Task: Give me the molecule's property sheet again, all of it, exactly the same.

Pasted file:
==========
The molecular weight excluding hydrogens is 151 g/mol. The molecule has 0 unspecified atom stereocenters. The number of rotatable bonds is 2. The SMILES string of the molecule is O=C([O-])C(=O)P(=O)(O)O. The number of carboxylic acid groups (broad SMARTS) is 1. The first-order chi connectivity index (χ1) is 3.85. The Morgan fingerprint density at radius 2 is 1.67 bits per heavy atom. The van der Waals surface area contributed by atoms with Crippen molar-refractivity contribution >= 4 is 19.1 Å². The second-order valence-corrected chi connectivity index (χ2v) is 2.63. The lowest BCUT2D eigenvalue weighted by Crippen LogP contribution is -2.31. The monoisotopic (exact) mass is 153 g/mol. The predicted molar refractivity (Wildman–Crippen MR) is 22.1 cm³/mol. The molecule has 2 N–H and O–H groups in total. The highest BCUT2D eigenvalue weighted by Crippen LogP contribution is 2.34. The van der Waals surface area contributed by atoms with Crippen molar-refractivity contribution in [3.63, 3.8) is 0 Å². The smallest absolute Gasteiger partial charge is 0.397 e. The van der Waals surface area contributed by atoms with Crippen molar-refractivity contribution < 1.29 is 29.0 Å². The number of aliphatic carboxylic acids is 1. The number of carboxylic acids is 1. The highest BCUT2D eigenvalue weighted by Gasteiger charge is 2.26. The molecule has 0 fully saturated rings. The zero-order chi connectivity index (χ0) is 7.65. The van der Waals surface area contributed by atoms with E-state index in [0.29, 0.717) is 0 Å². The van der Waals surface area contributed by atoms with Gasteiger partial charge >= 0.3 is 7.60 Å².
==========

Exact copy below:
The molecular weight excluding hydrogens is 151 g/mol. The molecule has 0 unspecified atom stereocenters. The number of rotatable bonds is 2. The SMILES string of the molecule is O=C([O-])C(=O)P(=O)(O)O. The number of carboxylic acid groups (broad SMARTS) is 1. The first-order chi connectivity index (χ1) is 3.85. The Morgan fingerprint density at radius 2 is 1.67 bits per heavy atom. The van der Waals surface area contributed by atoms with Crippen molar-refractivity contribution >= 4 is 19.1 Å². The second-order valence-corrected chi connectivity index (χ2v) is 2.63. The lowest BCUT2D eigenvalue weighted by Crippen LogP contribution is -2.31. The monoisotopic (exact) mass is 153 g/mol. The predicted molar refractivity (Wildman–Crippen MR) is 22.1 cm³/mol. The molecule has 2 N–H and O–H groups in total. The highest BCUT2D eigenvalue weighted by Crippen LogP contribution is 2.34. The van der Waals surface area contributed by atoms with Crippen molar-refractivity contribution in [3.63, 3.8) is 0 Å². The smallest absolute Gasteiger partial charge is 0.397 e. The van der Waals surface area contributed by atoms with Crippen molar-refractivity contribution < 1.29 is 29.0 Å². The number of aliphatic carboxylic acids is 1. The number of carboxylic acids is 1. The highest BCUT2D eigenvalue weighted by Gasteiger charge is 2.26. The molecule has 0 fully saturated rings. The zero-order chi connectivity index (χ0) is 7.65. The van der Waals surface area contributed by atoms with E-state index in [0.29, 0.717) is 0 Å². The van der Waals surface area contributed by atoms with Gasteiger partial charge >= 0.3 is 7.60 Å².